Gimme the Loot (2012, dir. Adam Leon, USA)

Gimme the Loot 1

Individuals equally artistic and audacious use the graffiti tag to expose but a tease of their identity and creative ability to a broader audience. Far more than a pedestrian paper card, this marvel of invention – admittedly differing in quality from one to the next – beckons every other bystander to stop and admire, often begrudgingly, its placement on a landmark if not its innate artistry. The tag isn’t merely a perfunctory scrawl; it’s an opportunity to communicate what one represents, who they are and what or whom they belong to. Each tag is a plea for recognition in the busied streets of a fast-moving metropolis that rarely takes time out to stop and see.

Where better to ‘bomb’ one’s mark than on the gigantic Home Run Apple, right in the centre of a New York Mets game? As the intertitle at the start of Adam Leon’s superb feature debut Gimme the Loot informs us, this risky, kingmaker feat hasn’t been done for 20 years. So naturally it’s just the sort of stunt required of young ne’er-do-wells Malcolm and Sofia – two standout performances from Ty Hickson and Tashiana Washington – in order for them to achieve a modicum of self-definition in a dizzying urban jungle, a spacious concrete sprawl granting unfettered freedom but teeming with situations in which the young pair are pidgeonholed by nature of class, gender and race divides. Parents are alluded to but never seen; these kids are out on their own, twiddling their thumbs down on the streets as affluent, over-privileged college kids plunge themselves into water towers on high.

The chemistry between the leading pair gives the film its unending charm. Leon’s camera parks itself at the other end of the street, and through tracks and steady zooms he pins an eye on Malcolm and Sofia’s naturalistic, heedlessly engaging dialogue while taking in the breadth of the city life that hurries around them. Not content to simply attach himself to his actors and forcibly encourage audience accompaniment at the expense of admiring the city’s own character, Leon sensibly situates his leads amidst an expansive environment of busy bodies, allowing for some of the city’s nuanced details to present themselves to a discerning eye.

It’s this eye for detail that illustrates the deep affection Leon has equally for both his characters and their city. Though NYC may be an unforgiving environment, it’s the human element that defines most disadvantages, and the city is therefore lovingly captured. One extended jogging sequence is utilised as an excuse for the camera to track the movements of a character’s paces and – once she’s dutifully left the frame – hold onto the last fleeting moments of a splendid city panorama before moving onto the next shot. This is New York City in the heat of summer, its sun’s glow sweltering off concrete, windshields and automobiles. Rainfall appears but for a few fleeting seconds. Even interior shots are barely lit so that the sunshine bursts in through the open windows to invite all outside.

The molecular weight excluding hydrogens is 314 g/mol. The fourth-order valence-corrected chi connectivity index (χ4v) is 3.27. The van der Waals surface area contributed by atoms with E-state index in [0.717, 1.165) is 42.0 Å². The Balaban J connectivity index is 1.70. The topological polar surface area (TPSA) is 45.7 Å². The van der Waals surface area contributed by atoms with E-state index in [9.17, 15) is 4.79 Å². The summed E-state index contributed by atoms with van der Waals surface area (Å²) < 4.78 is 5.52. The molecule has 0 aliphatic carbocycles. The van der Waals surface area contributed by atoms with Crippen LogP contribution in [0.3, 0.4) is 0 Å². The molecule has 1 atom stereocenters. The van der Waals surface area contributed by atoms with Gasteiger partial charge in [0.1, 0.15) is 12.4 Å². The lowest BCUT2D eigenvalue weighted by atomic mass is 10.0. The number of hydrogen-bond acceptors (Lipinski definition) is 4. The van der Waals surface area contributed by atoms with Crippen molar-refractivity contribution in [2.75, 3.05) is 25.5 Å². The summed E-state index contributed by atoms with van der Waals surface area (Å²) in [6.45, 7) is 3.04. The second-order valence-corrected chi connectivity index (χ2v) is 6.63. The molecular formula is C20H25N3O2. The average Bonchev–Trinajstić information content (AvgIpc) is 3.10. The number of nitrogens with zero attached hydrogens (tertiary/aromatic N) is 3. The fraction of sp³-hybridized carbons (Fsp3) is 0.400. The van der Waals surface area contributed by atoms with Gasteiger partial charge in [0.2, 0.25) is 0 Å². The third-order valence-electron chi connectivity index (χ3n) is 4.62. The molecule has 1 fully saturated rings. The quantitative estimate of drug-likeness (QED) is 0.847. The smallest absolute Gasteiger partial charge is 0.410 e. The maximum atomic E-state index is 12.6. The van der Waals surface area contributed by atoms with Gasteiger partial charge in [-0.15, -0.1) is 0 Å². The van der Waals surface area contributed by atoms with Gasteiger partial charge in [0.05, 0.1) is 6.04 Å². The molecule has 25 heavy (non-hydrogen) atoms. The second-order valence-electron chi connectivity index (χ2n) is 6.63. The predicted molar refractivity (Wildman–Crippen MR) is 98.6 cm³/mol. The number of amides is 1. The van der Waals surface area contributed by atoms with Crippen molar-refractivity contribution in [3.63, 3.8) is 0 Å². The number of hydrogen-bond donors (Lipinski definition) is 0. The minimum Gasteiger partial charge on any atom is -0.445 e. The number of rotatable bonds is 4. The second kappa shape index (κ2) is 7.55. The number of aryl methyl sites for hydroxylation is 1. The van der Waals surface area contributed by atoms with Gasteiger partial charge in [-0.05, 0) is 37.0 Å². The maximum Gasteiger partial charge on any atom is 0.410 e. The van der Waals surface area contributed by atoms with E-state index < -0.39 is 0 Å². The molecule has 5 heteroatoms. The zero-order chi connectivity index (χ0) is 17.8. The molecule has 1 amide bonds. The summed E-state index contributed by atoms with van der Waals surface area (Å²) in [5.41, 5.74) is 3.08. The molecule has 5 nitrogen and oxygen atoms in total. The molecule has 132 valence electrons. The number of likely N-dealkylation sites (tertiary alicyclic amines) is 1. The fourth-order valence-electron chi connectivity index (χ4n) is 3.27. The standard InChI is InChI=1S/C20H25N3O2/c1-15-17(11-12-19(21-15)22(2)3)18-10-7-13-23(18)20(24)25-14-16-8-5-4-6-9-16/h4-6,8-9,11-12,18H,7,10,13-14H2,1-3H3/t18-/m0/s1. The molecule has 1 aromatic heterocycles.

The city is a mammoth sprawl; all players realise the need to become a giant, and to leave big enough a footprint. More often than not, they’re regarded as little more than ineffectual bugs. Sofia is considerably more diligent than her partner in her many attempts to attain money, but she falls prey time and again to the mocking masculine perception whose arrogance does not permit a lady’s foothold (and if it does, there’s a caveat). Malcolm is committed but distracted – naïvely so – by the opportunity to get his end away. He befriends a seemingly pleasant, well-travelled rich white girl in a luxury city apartment who undergoes a swift turn of character once in the company of her obnoxious girlfriends. Here, Malcolm loses the right to his first name and subsequently becomes known as ‘drug dealer’, perceived as dirty and treated as such.

This is a film concerned with appearances, and how two upstarts struggle against preconceived, conditioned definitions of their identity and capabilities. Outside of a few obvious segments and shaky acting, the sentiment is never rammed into our eyes and ears; in fact, one could simply watch the film as an amusing observance of two restless youngsters rambling on for several minutes at a time about nothing much in particular. Their unlikely insightful dialogues are the greatest joy of this understated small drama – whether that plastic apple gets tagged or not.

Gimme the Loot 2


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